Our View: Despite threats of open revolt, early polls, Papandreou shows requisite leadership

DESPITE the demonstrations and the rioting on the streets of Athens, the austerity measures were yesterday approved by Greece’s parliament. Party discipline prevailed as only one deputy from ruling PASOK voted against the €28-billion package.  Today there will be a vote on a change in law that would allow the package to be put in place. It will probably pass with the same number of votes.

In his speech, at the close of the debate, Prime Minister George Papandreou warned that a defeat of the austerity package would be catastrophic as schools and hospitals would shut down, while public employees and pensioners would see their pay reduced by 70 to 80 per cent. He said the “country’s collapse must be avoided at all costs”, a point he repeatedly made, but was ignored by all but one of the deputies of opposition New Democracy.

Brussels as well as individual eurozone countries would have been relieved to hear the news, as defeat of the measures would have sent the euro and the money markets into free-fall. The positive vote will allow the release of the fifth tranche of its emergency loan package, worth €12 billion, by mid-July, and allow EU officials to finalise the details of the second bail-out (€120 billion) that would enable Greece to pay its debts for another two-and-a-half years.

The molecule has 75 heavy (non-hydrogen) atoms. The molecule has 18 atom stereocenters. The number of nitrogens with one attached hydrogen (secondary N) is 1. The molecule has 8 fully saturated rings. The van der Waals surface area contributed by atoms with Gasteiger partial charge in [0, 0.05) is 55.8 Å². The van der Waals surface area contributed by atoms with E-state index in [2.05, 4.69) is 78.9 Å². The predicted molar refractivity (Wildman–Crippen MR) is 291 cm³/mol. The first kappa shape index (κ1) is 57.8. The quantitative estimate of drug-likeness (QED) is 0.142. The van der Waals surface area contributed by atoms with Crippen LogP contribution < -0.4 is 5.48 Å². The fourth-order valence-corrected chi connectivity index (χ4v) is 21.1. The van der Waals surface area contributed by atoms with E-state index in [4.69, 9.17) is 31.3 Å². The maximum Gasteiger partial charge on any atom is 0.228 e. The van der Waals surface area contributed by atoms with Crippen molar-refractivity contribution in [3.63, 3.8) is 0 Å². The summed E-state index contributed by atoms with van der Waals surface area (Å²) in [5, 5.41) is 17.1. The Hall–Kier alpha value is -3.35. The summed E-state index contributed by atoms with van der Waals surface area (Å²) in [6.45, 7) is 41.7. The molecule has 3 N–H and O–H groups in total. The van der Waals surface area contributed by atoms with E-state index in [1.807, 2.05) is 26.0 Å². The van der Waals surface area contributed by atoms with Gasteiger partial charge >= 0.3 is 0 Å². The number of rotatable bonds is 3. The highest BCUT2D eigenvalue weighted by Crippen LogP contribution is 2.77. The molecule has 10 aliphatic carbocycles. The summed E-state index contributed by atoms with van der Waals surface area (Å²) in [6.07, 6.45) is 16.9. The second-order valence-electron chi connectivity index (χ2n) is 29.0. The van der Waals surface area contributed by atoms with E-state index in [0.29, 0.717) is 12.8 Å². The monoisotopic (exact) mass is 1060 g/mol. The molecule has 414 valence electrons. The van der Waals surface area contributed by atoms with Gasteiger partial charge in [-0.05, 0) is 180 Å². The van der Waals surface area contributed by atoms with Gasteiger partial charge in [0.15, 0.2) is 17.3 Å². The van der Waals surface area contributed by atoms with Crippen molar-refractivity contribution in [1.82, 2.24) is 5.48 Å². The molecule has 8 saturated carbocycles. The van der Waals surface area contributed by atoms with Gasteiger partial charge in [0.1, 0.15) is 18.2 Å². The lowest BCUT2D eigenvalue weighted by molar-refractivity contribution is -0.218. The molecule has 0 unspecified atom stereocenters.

Of course this is assuming that Papandreou is not faced with a popular revolt. Unions, which are vehemently opposed to the measures, held a 48-hour strike from Tuesday which brought the country to a standstill – there was no public transport, banks and government offices were closed and hospitals were operating on skeleton staff. Yesterday demonstrators set up road-blocks around parliament to stop deputies from getting there while some 5,000 police had to be deployed to quell violent rioting in the centre of Athens.

According to opinion polls the vast majority of Greeks are opposed to the austerity package and the protests could only intensify once the measures, which envisage public sector job cuts and higher taxation for all wage earners, are implemented. It would be easier for the government to deal with these protests if there were a united political front, but it appears New Democracy is banking on early elections, a far from welcome prospect.

It is doubtful Papandreou is thinking that far ahead. For now, he is likely happy that the austerity package was approved and the second bail-out secured. Papandreou knows there are countless difficulties ahead, but he has shown that he is capable of providing the strong leadership so desperately needed by Greece.